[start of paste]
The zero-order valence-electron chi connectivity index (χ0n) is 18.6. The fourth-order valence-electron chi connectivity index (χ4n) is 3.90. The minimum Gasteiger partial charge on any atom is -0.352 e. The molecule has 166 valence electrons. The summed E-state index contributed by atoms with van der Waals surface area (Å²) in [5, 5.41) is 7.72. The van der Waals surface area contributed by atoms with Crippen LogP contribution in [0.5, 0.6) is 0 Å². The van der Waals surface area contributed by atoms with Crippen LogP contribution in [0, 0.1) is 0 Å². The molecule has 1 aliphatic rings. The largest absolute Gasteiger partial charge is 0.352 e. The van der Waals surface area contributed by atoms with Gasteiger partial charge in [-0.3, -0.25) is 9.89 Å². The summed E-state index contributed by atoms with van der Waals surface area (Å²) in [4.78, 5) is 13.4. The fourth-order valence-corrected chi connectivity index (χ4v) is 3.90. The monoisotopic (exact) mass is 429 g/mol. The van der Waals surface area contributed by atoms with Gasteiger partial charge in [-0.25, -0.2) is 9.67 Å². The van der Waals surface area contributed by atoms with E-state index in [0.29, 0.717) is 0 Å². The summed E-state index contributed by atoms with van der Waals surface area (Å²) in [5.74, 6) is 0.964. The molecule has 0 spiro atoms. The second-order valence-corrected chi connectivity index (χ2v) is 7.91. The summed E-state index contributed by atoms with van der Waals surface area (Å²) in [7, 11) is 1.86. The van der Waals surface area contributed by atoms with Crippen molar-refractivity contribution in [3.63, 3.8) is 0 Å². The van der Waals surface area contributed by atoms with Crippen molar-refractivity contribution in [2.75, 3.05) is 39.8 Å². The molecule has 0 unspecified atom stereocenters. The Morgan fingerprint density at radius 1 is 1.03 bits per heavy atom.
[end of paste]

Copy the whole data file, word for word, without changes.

The zero-order valence-electron chi connectivity index (χ0n) is 18.6. The fourth-order valence-electron chi connectivity index (χ4n) is 3.90. The minimum Gasteiger partial charge on any atom is -0.352 e. The molecule has 166 valence electrons. The summed E-state index contributed by atoms with van der Waals surface area (Å²) in [5, 5.41) is 7.72. The van der Waals surface area contributed by atoms with Crippen LogP contribution in [0.5, 0.6) is 0 Å². The van der Waals surface area contributed by atoms with Crippen LogP contribution in [0, 0.1) is 0 Å². The molecule has 1 aliphatic rings. The largest absolute Gasteiger partial charge is 0.352 e. The van der Waals surface area contributed by atoms with Gasteiger partial charge in [-0.3, -0.25) is 9.89 Å². The summed E-state index contributed by atoms with van der Waals surface area (Å²) in [4.78, 5) is 13.4. The fourth-order valence-corrected chi connectivity index (χ4v) is 3.90. The monoisotopic (exact) mass is 429 g/mol. The van der Waals surface area contributed by atoms with Gasteiger partial charge in [-0.25, -0.2) is 9.67 Å². The van der Waals surface area contributed by atoms with E-state index in [0.29, 0.717) is 0 Å². The summed E-state index contributed by atoms with van der Waals surface area (Å²) in [5.74, 6) is 0.964. The molecule has 0 spiro atoms. The second-order valence-corrected chi connectivity index (χ2v) is 7.91. The summed E-state index contributed by atoms with van der Waals surface area (Å²) in [7, 11) is 1.86. The van der Waals surface area contributed by atoms with Crippen molar-refractivity contribution in [3.63, 3.8) is 0 Å². The van der Waals surface area contributed by atoms with Crippen molar-refractivity contribution in [2.75, 3.05) is 39.8 Å². The molecule has 0 unspecified atom stereocenters. The Morgan fingerprint density at radius 1 is 1.03 bits per heavy atom.